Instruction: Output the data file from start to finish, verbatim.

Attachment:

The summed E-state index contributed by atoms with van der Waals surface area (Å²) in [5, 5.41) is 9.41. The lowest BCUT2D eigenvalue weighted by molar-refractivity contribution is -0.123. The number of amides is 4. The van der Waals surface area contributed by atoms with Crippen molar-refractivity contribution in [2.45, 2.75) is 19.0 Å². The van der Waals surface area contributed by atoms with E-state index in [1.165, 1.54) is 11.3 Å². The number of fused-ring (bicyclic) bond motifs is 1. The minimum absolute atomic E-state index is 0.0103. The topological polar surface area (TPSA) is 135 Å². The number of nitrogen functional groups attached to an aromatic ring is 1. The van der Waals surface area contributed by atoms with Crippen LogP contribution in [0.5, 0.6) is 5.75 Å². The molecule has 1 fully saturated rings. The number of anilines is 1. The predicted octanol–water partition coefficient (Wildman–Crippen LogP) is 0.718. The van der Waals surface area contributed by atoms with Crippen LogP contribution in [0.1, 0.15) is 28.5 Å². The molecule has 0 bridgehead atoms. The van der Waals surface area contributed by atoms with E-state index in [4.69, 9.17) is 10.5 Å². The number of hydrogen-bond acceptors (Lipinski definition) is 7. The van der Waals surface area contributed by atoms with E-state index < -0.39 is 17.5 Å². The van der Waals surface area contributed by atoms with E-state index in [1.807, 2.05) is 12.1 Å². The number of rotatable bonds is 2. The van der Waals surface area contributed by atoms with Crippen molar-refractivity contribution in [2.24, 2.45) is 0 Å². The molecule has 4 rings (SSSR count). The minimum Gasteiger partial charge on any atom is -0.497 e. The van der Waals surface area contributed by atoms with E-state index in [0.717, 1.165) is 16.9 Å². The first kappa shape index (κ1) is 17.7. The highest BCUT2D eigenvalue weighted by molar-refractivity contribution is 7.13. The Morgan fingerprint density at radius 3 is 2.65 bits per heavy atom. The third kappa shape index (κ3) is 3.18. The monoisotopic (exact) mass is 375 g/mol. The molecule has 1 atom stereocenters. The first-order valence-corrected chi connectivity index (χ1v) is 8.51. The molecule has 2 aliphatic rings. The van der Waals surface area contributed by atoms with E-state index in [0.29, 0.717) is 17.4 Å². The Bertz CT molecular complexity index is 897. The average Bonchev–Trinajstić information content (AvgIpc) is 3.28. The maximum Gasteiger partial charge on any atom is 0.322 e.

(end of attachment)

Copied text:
The summed E-state index contributed by atoms with van der Waals surface area (Å²) in [5, 5.41) is 9.41. The lowest BCUT2D eigenvalue weighted by molar-refractivity contribution is -0.123. The number of amides is 4. The van der Waals surface area contributed by atoms with Crippen molar-refractivity contribution in [2.45, 2.75) is 19.0 Å². The van der Waals surface area contributed by atoms with E-state index in [1.165, 1.54) is 11.3 Å². The number of fused-ring (bicyclic) bond motifs is 1. The minimum absolute atomic E-state index is 0.0103. The topological polar surface area (TPSA) is 135 Å². The number of nitrogen functional groups attached to an aromatic ring is 1. The van der Waals surface area contributed by atoms with Crippen LogP contribution in [0.5, 0.6) is 5.75 Å². The molecule has 1 fully saturated rings. The number of anilines is 1. The predicted octanol–water partition coefficient (Wildman–Crippen LogP) is 0.718. The van der Waals surface area contributed by atoms with Crippen LogP contribution in [0.1, 0.15) is 28.5 Å². The molecule has 0 bridgehead atoms. The van der Waals surface area contributed by atoms with E-state index in [4.69, 9.17) is 10.5 Å². The number of hydrogen-bond acceptors (Lipinski definition) is 7. The van der Waals surface area contributed by atoms with E-state index < -0.39 is 17.5 Å². The van der Waals surface area contributed by atoms with E-state index in [1.807, 2.05) is 12.1 Å². The number of rotatable bonds is 2. The van der Waals surface area contributed by atoms with Crippen molar-refractivity contribution in [2.24, 2.45) is 0 Å². The molecule has 4 rings (SSSR count). The minimum Gasteiger partial charge on any atom is -0.497 e. The van der Waals surface area contributed by atoms with E-state index in [0.717, 1.165) is 16.9 Å². The first kappa shape index (κ1) is 17.7. The highest BCUT2D eigenvalue weighted by molar-refractivity contribution is 7.13. The Morgan fingerprint density at radius 3 is 2.65 bits per heavy atom. The third kappa shape index (κ3) is 3.18. The monoisotopic (exact) mass is 375 g/mol. The molecule has 1 atom stereocenters. The first-order valence-corrected chi connectivity index (χ1v) is 8.51. The molecule has 2 aliphatic rings. The van der Waals surface area contributed by atoms with E-state index in [0.29, 0.717) is 17.4 Å². The Bertz CT molecular complexity index is 897. The average Bonchev–Trinajstić information content (AvgIpc) is 3.28. The maximum Gasteiger partial charge on any atom is 0.322 e.